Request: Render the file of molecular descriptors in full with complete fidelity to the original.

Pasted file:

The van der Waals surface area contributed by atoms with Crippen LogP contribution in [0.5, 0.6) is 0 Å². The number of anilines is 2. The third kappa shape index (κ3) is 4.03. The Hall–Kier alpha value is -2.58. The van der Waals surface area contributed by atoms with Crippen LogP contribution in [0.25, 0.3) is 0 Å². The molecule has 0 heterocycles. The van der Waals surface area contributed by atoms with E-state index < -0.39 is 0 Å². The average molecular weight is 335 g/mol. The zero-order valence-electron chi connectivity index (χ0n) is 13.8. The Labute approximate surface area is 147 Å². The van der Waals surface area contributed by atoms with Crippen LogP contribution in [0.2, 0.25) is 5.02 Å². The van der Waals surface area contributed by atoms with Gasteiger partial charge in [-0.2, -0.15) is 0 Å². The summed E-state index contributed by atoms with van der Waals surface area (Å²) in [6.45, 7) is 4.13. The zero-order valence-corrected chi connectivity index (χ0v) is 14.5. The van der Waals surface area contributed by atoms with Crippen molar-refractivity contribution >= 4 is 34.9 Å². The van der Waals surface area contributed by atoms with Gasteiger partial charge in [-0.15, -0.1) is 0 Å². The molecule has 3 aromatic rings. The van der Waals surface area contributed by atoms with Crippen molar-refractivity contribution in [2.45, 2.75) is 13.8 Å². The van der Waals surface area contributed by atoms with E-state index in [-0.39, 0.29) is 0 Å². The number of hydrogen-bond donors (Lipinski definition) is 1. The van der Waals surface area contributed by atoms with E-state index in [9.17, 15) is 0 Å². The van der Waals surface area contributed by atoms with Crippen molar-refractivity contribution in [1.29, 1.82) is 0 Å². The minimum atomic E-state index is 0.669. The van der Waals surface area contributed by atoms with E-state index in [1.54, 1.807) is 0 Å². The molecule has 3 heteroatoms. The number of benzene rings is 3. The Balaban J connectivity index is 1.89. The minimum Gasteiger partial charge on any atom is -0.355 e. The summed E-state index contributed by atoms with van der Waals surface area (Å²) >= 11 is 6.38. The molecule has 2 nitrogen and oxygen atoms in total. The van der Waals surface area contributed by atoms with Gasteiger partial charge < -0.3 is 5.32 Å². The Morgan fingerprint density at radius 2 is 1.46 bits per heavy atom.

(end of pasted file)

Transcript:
The van der Waals surface area contributed by atoms with Crippen LogP contribution in [0.5, 0.6) is 0 Å². The number of anilines is 2. The third kappa shape index (κ3) is 4.03. The Hall–Kier alpha value is -2.58. The van der Waals surface area contributed by atoms with Crippen LogP contribution in [0.25, 0.3) is 0 Å². The molecule has 0 heterocycles. The van der Waals surface area contributed by atoms with E-state index < -0.39 is 0 Å². The average molecular weight is 335 g/mol. The zero-order valence-electron chi connectivity index (χ0n) is 13.8. The Labute approximate surface area is 147 Å². The van der Waals surface area contributed by atoms with Crippen LogP contribution in [0.2, 0.25) is 5.02 Å². The van der Waals surface area contributed by atoms with Gasteiger partial charge in [-0.2, -0.15) is 0 Å². The summed E-state index contributed by atoms with van der Waals surface area (Å²) in [6.45, 7) is 4.13. The zero-order valence-corrected chi connectivity index (χ0v) is 14.5. The van der Waals surface area contributed by atoms with Crippen molar-refractivity contribution >= 4 is 34.9 Å². The van der Waals surface area contributed by atoms with Gasteiger partial charge in [-0.15, -0.1) is 0 Å². The molecule has 3 aromatic rings. The van der Waals surface area contributed by atoms with Crippen molar-refractivity contribution in [2.45, 2.75) is 13.8 Å². The van der Waals surface area contributed by atoms with E-state index in [-0.39, 0.29) is 0 Å². The number of hydrogen-bond donors (Lipinski definition) is 1. The van der Waals surface area contributed by atoms with E-state index in [9.17, 15) is 0 Å². The van der Waals surface area contributed by atoms with Crippen molar-refractivity contribution in [1.29, 1.82) is 0 Å². The minimum atomic E-state index is 0.669. The van der Waals surface area contributed by atoms with E-state index in [1.54, 1.807) is 0 Å². The molecule has 3 heteroatoms. The number of benzene rings is 3. The Balaban J connectivity index is 1.89. The minimum Gasteiger partial charge on any atom is -0.355 e. The summed E-state index contributed by atoms with van der Waals surface area (Å²) >= 11 is 6.38. The molecule has 2 nitrogen and oxygen atoms in total. The van der Waals surface area contributed by atoms with Gasteiger partial charge < -0.3 is 5.32 Å². The Morgan fingerprint density at radius 2 is 1.46 bits per heavy atom.